Good or bad instructions from the website sponsor, and in some cases whoever else has their finger in the pie, is typically followed people that build websites. Often this is a key contribution to the failure in building a website that works.
The modus apperandi in building websites is typically set and forget or build it and they will come. The work is completed once the website is live, the budget is spent and the project is complete. On the other hand, websites that work are built, maintained and evolved.
Websites that work
There are three key facets that comprise websites that work: One is highly obvious to all it's the interfaces/web pages. Another is quite an obvious consideration for your technology provider it's platform and technology stack. However the third is quite nebular but it’s the fundamental facet behind websites that work.
Back to the media simile for the third key facet, the secret sauce behind a website that works is the Digital Content that gets put into a website . The core objective behind website creation: is producing, publishing and optimizing content specific to the internet as a medium. Iterative optimization of a website’s content is key to websites that work. We monitor, measure and analyze audience behavior on our website, to ensure our value proposition, interfaces and content is performing in a manner that provides the best user experience (UX).
Think of the platform and technology facet of a website as The Refrigerator, and the interfaces/web pages as The Container that goes in to the fridge. Along this context, think of our digital content as The Cuisine, which we put into The Container that goes into The Refrigerator.
Website owners get caught up on ensuring that they get the very best Kelvinator refrigerator and Tupperware containers. And accordingly, the vast majority of their website creation budget and schedule is spent on state of art refrigeration and food containers. Digital content is a mere after-thought, and rather than exquisitely crafted cuisine going into the container and fridge, we end up with spoilt inconsamible food going into the containers to be passed off to consumers who know the difference.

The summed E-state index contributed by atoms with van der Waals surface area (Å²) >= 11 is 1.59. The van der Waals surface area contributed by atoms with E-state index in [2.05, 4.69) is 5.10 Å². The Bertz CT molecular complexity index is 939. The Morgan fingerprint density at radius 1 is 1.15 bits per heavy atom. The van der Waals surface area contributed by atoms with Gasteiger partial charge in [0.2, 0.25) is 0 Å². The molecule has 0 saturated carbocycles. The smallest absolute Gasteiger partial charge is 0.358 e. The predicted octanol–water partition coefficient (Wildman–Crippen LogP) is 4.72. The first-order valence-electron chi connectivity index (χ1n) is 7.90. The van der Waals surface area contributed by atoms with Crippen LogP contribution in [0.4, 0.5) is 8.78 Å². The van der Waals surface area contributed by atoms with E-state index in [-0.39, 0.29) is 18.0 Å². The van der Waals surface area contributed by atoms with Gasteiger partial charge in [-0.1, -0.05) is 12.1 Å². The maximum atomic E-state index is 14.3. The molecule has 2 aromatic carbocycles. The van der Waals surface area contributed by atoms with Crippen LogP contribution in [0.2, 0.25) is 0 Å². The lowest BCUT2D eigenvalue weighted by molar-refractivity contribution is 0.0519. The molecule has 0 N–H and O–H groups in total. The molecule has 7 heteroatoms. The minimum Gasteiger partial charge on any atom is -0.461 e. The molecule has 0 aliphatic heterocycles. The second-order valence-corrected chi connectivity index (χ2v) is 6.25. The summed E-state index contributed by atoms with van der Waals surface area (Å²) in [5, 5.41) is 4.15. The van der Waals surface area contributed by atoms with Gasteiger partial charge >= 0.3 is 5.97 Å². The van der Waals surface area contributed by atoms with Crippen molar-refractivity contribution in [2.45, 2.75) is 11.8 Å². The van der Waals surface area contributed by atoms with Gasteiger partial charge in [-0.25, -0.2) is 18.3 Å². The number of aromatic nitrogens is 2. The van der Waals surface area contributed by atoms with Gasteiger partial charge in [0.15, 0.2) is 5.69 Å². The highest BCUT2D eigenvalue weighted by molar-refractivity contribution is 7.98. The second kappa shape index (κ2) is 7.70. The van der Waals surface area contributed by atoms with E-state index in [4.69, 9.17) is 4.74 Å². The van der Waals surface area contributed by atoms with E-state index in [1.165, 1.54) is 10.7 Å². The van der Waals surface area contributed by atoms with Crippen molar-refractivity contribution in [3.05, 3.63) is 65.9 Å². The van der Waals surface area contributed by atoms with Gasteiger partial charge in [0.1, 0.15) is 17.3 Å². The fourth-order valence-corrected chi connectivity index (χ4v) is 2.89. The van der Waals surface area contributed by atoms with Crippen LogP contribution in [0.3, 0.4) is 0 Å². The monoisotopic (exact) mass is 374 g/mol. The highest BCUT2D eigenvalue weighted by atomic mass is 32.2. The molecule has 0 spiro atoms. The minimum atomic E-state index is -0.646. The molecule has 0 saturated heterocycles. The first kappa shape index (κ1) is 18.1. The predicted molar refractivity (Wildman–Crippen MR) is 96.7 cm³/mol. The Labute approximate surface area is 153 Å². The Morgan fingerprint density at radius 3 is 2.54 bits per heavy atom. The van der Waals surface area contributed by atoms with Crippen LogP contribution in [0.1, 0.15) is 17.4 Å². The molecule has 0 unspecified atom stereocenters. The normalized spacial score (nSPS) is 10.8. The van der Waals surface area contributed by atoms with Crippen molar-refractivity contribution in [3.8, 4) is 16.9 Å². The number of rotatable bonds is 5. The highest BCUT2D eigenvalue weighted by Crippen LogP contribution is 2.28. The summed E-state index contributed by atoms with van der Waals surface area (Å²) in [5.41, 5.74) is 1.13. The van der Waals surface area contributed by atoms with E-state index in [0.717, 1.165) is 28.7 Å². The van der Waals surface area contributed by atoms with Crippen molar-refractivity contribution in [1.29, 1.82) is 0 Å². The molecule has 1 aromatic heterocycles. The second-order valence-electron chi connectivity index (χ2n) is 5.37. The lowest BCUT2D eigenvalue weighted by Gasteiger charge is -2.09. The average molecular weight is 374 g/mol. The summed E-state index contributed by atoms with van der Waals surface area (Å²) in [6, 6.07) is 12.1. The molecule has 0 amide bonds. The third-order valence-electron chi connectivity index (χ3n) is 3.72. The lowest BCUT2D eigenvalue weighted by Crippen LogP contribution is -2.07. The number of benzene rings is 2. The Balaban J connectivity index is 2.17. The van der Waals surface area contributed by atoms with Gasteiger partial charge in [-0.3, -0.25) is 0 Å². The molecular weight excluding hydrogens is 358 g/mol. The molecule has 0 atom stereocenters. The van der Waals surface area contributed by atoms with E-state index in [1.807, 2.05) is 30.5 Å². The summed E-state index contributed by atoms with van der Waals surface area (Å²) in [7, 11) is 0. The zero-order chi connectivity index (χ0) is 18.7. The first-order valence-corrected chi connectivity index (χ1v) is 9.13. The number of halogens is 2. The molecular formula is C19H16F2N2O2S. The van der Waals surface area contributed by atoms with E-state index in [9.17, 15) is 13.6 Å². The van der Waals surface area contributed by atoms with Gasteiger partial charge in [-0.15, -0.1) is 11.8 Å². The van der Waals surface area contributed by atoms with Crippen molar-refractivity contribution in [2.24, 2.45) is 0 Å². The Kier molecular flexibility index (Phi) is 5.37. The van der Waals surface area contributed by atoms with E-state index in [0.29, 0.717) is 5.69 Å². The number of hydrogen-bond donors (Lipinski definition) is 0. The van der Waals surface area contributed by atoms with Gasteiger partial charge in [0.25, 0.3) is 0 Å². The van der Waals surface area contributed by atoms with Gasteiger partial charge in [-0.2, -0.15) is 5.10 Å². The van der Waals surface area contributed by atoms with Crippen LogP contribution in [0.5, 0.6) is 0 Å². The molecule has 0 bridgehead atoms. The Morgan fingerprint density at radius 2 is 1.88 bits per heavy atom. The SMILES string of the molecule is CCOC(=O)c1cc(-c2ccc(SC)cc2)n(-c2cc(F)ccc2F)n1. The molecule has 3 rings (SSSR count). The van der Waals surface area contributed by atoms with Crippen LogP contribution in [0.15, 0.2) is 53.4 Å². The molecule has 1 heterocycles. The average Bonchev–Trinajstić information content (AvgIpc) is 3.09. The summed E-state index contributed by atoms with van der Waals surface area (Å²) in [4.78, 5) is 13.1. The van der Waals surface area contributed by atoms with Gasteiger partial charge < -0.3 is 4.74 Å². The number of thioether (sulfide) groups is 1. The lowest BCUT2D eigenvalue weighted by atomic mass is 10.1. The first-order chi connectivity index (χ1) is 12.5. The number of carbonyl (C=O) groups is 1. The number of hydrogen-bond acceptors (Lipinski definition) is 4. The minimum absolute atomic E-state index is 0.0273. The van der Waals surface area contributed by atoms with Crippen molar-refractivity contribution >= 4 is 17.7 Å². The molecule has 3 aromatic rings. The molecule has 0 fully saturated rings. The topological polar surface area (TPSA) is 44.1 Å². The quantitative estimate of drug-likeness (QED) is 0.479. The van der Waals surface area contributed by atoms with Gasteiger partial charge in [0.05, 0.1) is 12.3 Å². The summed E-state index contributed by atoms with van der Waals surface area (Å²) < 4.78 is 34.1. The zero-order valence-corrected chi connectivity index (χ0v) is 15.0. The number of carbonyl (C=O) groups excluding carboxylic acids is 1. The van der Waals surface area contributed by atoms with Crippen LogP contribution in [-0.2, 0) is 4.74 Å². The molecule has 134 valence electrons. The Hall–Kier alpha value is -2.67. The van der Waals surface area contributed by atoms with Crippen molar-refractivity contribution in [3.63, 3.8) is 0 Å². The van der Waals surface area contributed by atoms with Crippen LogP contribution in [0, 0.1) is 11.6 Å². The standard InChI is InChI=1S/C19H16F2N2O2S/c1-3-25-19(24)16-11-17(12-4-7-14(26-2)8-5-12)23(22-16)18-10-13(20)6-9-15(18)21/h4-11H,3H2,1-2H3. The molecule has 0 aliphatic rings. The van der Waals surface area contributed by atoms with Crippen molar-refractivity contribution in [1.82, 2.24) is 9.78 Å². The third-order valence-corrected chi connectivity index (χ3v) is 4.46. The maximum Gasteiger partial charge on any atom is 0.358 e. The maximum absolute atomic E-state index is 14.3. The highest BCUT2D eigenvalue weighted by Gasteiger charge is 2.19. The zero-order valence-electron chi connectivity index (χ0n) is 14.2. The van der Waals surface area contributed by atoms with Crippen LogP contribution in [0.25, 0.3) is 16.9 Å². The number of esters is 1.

User Experience Design (UxD) and building websites that work is a craft that has been developing for the past twenty years. It's a discipline that as yet doesn't have a common place name agreed to and used within in the internet industry. Part of the problem there are many specialist areas of expertise contributing to websites that work e.g.
- User Researcher (generative & user testing);
- Interaction Designer;
- Information Architect;
- Interface Designer;
- Usability (engineering & accessibility);
- Front-end Developer;
- Application Developer;
- System Administrator;
- Graphic/Visual Designer;
- Search Engine Optimisation (SEO);
- Website Copywriter;
Although there's no established name for the craft itself, the underlying principles, patterns, processes and practices have tenets that are well established best practices. Tying this all together with the specialist areas of expertise, across the three key facets to produce good digital content is the craft of making websites that work.
When interviewing a digital professional about your next project, discuss the two obvious facets: the platform and the interfaces/web pages. But for a website that works they also need to be knowledgeable and passionate about what gets put into the container that goes in the refrigerator: the cuisine or website content.